31 July, 2016

Biking For Fabric

What can I say?
The gods of garage sales smiled at me once again.

This was the fabric sale advertised in the church parking lot on a Sunday.

 And it did fit into my tiny biking backpack.  Well - my plastic grocery bags hung off the handlebars without getting caught into the spokes....

$19 for almost 7 pounds of fabric. The little old lady was selling fabric by the pound!

$7 was for two Gutermann Toldi serger cones of thread - 2500m in off white. Sewing rope bowls used up all of my little stash of off white and here I find some more - full cones, mind you, both for less than half of what one cone would have cost new.

She had it all laid out neatly, fabrics separated by color and type. Lots of vintage cottons, from small pieces to large pieces.

See that aqua blue 1/2" stripe at front right. Yards and yards. (5?). And on top of that, the aqua and brown possibly Pendleton plaid wool. Also yards and yards.

So the airplane print is not a favorite. Obviously a juvenile home decorator print for a nursery.
There are multiple pieces in various sizes and I will list this one first. I'll keep some of the smaller bits so I can add to my collection.

I will sell the big pieces in my etsy shop and recoup my costs several times over and have loads of thread to make more rope bowls.....

Just a wee bit more than six miles on my bike today! Yay.

 I tried on my new sewing shirt and find it fits on top but is too snug at tummy.

I like the color so I'll need to think of a hack to open the width on this tshirt up a bit. Maybe with some lace. It's too long, so maybe I can cut off the bottom few inches to add them in somewhere else..
.. I'm going to send this project into dreamland for a while. Maybe do some pinning (Pinterest) to gather ideas.

30 July, 2016

Fabric Wrapped Rope Bowl

Complete with threads hanging off.

Benta and Janine challenged me to tackle fabric wrapped clothesline bowls.
I dreamed about it.

A red, white & blue bowl....

Actually, they didn't challenge me. They just thought about it. lol

This is how I start my bowls. I wrap it tight into a spiral and push straight pins in to secure.
This particular rope is a cheap one -- $5 for 100 feet, which will make a good sized bowl. It's cotton braided around a styrofoam core. I didn't have any problems sewing on it but I did use a size 14 needle. Anyhoo, my pins won't pierce the styrofoam so I insert them just enough to grab the cotton bits. The pins help to keep the spiral flat while starting the sewing.

I also put a spot of Fraycheck on the end so it doesn't 'fluff' up. You could use any glue.

I make my spiral about 2 inches in diameter and then zigzag around in tight circles and even going back over the initial circles twice and then start going round and round. It's important to have the tail come off on the right hand side so you can zigzag in a continuous spiral.

 I really didn't want to mess with strips of fabric, getting tangled trying to wrap the cording.
And I was right. It is a bother.

So, in my dreams the other night, my bowl was designed with three rounds each of red, white & blue. With the rest of the bowl being the natural cotton clothesline.

I robbed my scrap basket - no real fabric was harmed in the making of this bowl. However, blue became turquoise, because there is no other color of blue in my scrap basket.

And just plain white up to my fabric strip colors felt wrong, so I switched threads and bobbin and put some red into the bottom of this bowl when the base was still flat.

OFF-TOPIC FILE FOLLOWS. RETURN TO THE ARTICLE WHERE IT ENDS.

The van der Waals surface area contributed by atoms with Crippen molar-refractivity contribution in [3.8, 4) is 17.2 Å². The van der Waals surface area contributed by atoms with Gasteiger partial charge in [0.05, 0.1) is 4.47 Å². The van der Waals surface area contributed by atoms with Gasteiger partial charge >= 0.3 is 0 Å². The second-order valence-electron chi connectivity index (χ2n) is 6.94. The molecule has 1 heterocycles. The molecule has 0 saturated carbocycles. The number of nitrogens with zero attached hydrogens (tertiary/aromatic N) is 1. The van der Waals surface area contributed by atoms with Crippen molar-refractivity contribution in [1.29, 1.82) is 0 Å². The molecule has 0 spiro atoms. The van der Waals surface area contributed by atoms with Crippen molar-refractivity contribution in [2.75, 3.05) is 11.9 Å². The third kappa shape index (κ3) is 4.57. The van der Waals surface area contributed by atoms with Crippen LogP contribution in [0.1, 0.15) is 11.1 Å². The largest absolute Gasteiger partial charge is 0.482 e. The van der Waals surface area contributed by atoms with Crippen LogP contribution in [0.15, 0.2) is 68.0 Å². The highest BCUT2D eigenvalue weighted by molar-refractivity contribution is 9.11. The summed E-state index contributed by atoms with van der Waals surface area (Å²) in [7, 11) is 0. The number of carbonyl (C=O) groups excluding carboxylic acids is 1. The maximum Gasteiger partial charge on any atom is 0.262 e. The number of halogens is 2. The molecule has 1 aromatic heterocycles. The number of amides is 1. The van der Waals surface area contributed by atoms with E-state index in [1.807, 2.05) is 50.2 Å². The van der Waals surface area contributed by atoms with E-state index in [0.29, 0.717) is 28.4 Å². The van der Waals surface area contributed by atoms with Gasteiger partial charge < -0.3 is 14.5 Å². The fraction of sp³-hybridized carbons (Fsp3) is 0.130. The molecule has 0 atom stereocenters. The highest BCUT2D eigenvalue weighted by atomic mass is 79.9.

I really like my knot finish on this bowl too.   Three stripes, three knots?

 Overall, I like this bowl.    I'm not in love with it though.

It feels unwieldy big. And the contrast between the natural white and the fabric colors is more intense. Just using thread feels more modern and trendy.

I do like how the handles were even set off the top.

I can't say that I'm done with these bowls. They are amazingly fast and give such awesome results. They feed my need to make a craft in my small amount of free time. This fabric wrapped bowl took just over two hours. Just using thread is half the time. Big bang for my creativity.

I still need to trim thread tails and this bowl will go on the completed pile.

 My friend in Japan sent me an awesome t-shirt: SEW Elaborately Days - complete with vintage sewing machine.

Last, but not least, Fabric sale tomorrow in the church parking lot (??!!).
I'm gonna take my bike (3 miles into town) so I can behave myself.
With my tiny biking backpack.


24 July, 2016

Lemon Sorbet Sunday

I made Lemon Sorbet this morning.

 I've posted about it before here and here.
I think I have the recipe down now. 

I have tried three methods to freeze it and I like the one I used today the best;

When I first made it, I did not own a ice cream churn. So I poured it into a 13 x 9  baking pan and stirred it every 15 minutes in the freezer. Lots of ice crystals.
The second time, I had found an electric  ice cream maker at one of my sales and it churned out a decent sorbet. Still some ice crystals.
I tried that method a couple of times before getting rid of it. Can you say giant box to haul out 1 -2 times a year?

Actually, it's because I read online about the ziploc within a ziploc method. You pour your ice cream mixture inside the smaller ziploc. Place inside the bigger ziploc along with ice cubes. Shake it continuously until ice cream mixture starts to thicken. Then leave in freezer and shake every 15 minutes or so to keep the ice crystals from happening.

I also made a sugar syrup to add to the coconut milk along with plenty of lemon juice from 7 Meyers lemons.
I used a box pack of coconut milk, 7 meyers lemons (zest and juice), the rest of my star anise (pulverised) and 3/4 cup of granulated sugar.

It took much longer than the one hour I originally read online. But, it's got very little ice crystals because of the constant shaking/stirring. Nummies.

I made another rope bowl today. I sold my orange one within a day of listing it on etsy.
However, the USPS decided to "deliver" it to a shared walkway/hallway of apartments in Brooklyn. My customer now has a 'neighbor' who has a very similar bowl. :-(

I made her a replica - or as close as I could. Re-sending it with a signature required. 

These are so fast and so gratifying to make. I am not done with these yet.

Hangar - straight ahead with runway off to the right. Room for table and chairs, swing, potted plants. I also have ten hanging baskets out here. The hummingbirds dive bomb us trying to get to the flowers first.

 I was sitting outside on the patio drinking my coffee this morning, planning my day.
I didn't get everything done but it has been so pleasant in the mornings out here.

We have had a mild summer so far with temps mostly below 80'. This next week, we might get to 90 --- but it is the end of July.

Tonight, once I figure out dinner, I have Lemon Sorbet to look forward to.

18 July, 2016